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Published by SudharsananPRS
Irrigation Manual Part 3
Irrigation Manual Part 3

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Categories:Types, Research
Published by: SudharsananPRS on Jun 06, 2013
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Part 652Irrigation Guide
CropsChapter 3
3–21(210-vi-NEH, September 1997)
 
Chapter 3Crops
Contents:
3–i
652.0300Purpose and objective31
(a)Soil condition................................................................................................3–1(b)Nutrient management...................................................................................3–1(c)Soil, water, pest, nutrient, and crop residue management......................3–1
652.0301Crop growth characteristics32
(a)Response to water, crop yield, and quality................................................3–2(b)Critical growth periods................................................................................3–2(c)Irrigation related management....................................................................3–7(d)Rooting depth and moisture extraction patterns......................................3–8
652.0302Crop and irrigation system water requirements312
(a)Crop evapotranspiration............................................................................3–12(b)Irrigation frequency....................................................................................3–12(c)Net irrigation requirement.........................................................................3–12(d)Gross irrigation requirement.....................................................................3–13
652.0303Reduced irrigation and restricted water supply314652.0304Adapted irrigation systems315652.0305Temperatureeffects and management316
(a)High temperatures......................................................................................3–16(b)Low temperatures.......................................................................................3–16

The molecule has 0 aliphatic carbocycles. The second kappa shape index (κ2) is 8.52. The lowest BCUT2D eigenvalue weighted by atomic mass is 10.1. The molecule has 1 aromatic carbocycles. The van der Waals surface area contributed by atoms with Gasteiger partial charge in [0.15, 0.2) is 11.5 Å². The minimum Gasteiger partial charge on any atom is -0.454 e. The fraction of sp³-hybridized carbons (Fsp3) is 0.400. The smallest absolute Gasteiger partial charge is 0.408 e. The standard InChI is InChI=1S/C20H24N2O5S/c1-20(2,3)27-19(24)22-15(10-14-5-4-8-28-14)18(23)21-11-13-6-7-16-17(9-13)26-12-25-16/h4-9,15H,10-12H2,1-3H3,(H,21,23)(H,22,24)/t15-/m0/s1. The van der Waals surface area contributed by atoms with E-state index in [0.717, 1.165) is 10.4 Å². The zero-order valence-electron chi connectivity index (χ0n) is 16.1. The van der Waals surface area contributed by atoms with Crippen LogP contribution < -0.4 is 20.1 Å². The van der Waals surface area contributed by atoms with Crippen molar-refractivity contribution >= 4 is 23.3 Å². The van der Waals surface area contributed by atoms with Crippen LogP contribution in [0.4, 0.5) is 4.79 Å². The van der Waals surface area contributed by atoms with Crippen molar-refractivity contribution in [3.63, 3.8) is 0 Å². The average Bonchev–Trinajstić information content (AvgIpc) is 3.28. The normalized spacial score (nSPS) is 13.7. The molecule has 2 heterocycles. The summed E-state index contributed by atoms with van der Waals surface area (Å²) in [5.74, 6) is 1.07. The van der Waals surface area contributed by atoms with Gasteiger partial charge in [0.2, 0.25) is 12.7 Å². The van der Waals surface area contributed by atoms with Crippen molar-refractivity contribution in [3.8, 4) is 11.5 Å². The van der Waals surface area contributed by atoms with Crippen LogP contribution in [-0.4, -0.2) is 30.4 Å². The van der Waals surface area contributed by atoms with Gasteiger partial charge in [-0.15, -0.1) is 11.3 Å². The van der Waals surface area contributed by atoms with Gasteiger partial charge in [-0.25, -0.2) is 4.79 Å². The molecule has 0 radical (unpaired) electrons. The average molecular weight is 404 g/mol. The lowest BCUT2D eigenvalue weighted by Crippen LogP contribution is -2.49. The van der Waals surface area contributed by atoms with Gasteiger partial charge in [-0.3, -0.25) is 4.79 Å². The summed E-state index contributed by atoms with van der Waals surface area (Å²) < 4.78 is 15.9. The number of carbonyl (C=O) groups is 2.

652.0306Salinity and sodicity effects317
(a)General.........................................................................................................3–17(b)Measuring salinity and sodicity concentration.......................................3–17(c)Effects of salinity on yields.......................................................................3–17(d)Effect of salinity and sodicity on AWC....................................................3–17(e)Management practices for salinity and sodicity control........................3–18(f)Toxic elements............................................................................................3–18
652.0307Crop data bases319652.0308State supplement320
 
Part 652Irrigation Guide
CropsChapter 3
322(210-vi-NEH, September 1997)
 
3–ii
TablesTable 31
Critical periods for plant moisture stress33
Table 3–2
Adapted irrigation methods36
Table 3–3
Recommended Management Allowable Depletion (MAD)3–7for crop growth stages (%of AWC) growing in loamy soils
Table 3–4
Depths to which the roots of mature crops will extract3–8available soil water from a deep, uniform, well drainedsoil under average unrestricted conditions
Table 3–5
Irrigation system vs. crops grown315
FiguresFigure 3–1
Root distribution systems—deep homogenous soils3–9with good water management and no soil restrictions
Figure 3–2
 Typical water extraction pattern in uniform soil profile3–10